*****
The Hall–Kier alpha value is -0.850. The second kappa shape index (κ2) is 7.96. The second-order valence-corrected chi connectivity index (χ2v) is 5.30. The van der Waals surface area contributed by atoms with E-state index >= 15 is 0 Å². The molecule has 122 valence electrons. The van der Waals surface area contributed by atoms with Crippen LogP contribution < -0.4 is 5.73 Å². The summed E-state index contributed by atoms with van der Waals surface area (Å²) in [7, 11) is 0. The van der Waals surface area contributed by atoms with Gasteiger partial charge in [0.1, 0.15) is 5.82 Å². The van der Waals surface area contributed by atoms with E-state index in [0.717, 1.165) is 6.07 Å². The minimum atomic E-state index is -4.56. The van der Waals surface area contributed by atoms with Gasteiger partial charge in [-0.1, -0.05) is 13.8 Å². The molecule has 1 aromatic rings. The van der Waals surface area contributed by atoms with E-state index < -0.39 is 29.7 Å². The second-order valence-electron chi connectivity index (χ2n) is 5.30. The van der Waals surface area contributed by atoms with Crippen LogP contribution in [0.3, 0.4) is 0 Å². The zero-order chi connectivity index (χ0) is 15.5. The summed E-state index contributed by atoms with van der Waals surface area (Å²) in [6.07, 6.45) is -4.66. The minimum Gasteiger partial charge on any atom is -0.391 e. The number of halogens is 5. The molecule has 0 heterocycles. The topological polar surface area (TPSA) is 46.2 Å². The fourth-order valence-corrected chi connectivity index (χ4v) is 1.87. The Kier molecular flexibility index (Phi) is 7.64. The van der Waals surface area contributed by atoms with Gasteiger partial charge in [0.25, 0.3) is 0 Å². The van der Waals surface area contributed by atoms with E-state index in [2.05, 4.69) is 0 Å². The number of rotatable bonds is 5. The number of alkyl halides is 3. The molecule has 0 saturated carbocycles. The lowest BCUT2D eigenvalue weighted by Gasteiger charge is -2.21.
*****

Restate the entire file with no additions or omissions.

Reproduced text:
The Hall–Kier alpha value is -0.850. The second kappa shape index (κ2) is 7.96. The second-order valence-corrected chi connectivity index (χ2v) is 5.30. The van der Waals surface area contributed by atoms with E-state index >= 15 is 0 Å². The molecule has 122 valence electrons. The van der Waals surface area contributed by atoms with Crippen LogP contribution < -0.4 is 5.73 Å². The summed E-state index contributed by atoms with van der Waals surface area (Å²) in [7, 11) is 0. The van der Waals surface area contributed by atoms with Gasteiger partial charge in [0.1, 0.15) is 5.82 Å². The van der Waals surface area contributed by atoms with E-state index in [0.717, 1.165) is 6.07 Å². The minimum atomic E-state index is -4.56. The van der Waals surface area contributed by atoms with Gasteiger partial charge in [-0.1, -0.05) is 13.8 Å². The molecule has 1 aromatic rings. The van der Waals surface area contributed by atoms with E-state index < -0.39 is 29.7 Å². The second-order valence-electron chi connectivity index (χ2n) is 5.30. The van der Waals surface area contributed by atoms with Crippen LogP contribution in [0.3, 0.4) is 0 Å². The zero-order chi connectivity index (χ0) is 15.5. The summed E-state index contributed by atoms with van der Waals surface area (Å²) in [6.07, 6.45) is -4.66. The minimum Gasteiger partial charge on any atom is -0.391 e. The number of halogens is 5. The molecule has 0 heterocycles. The topological polar surface area (TPSA) is 46.2 Å². The fourth-order valence-corrected chi connectivity index (χ4v) is 1.87. The Kier molecular flexibility index (Phi) is 7.64. The van der Waals surface area contributed by atoms with Gasteiger partial charge in [0.25, 0.3) is 0 Å². The van der Waals surface area contributed by atoms with E-state index in [2.05, 4.69) is 0 Å². The number of rotatable bonds is 5. The number of alkyl halides is 3. The molecule has 0 saturated carbocycles. The lowest BCUT2D eigenvalue weighted by Gasteiger charge is -2.21.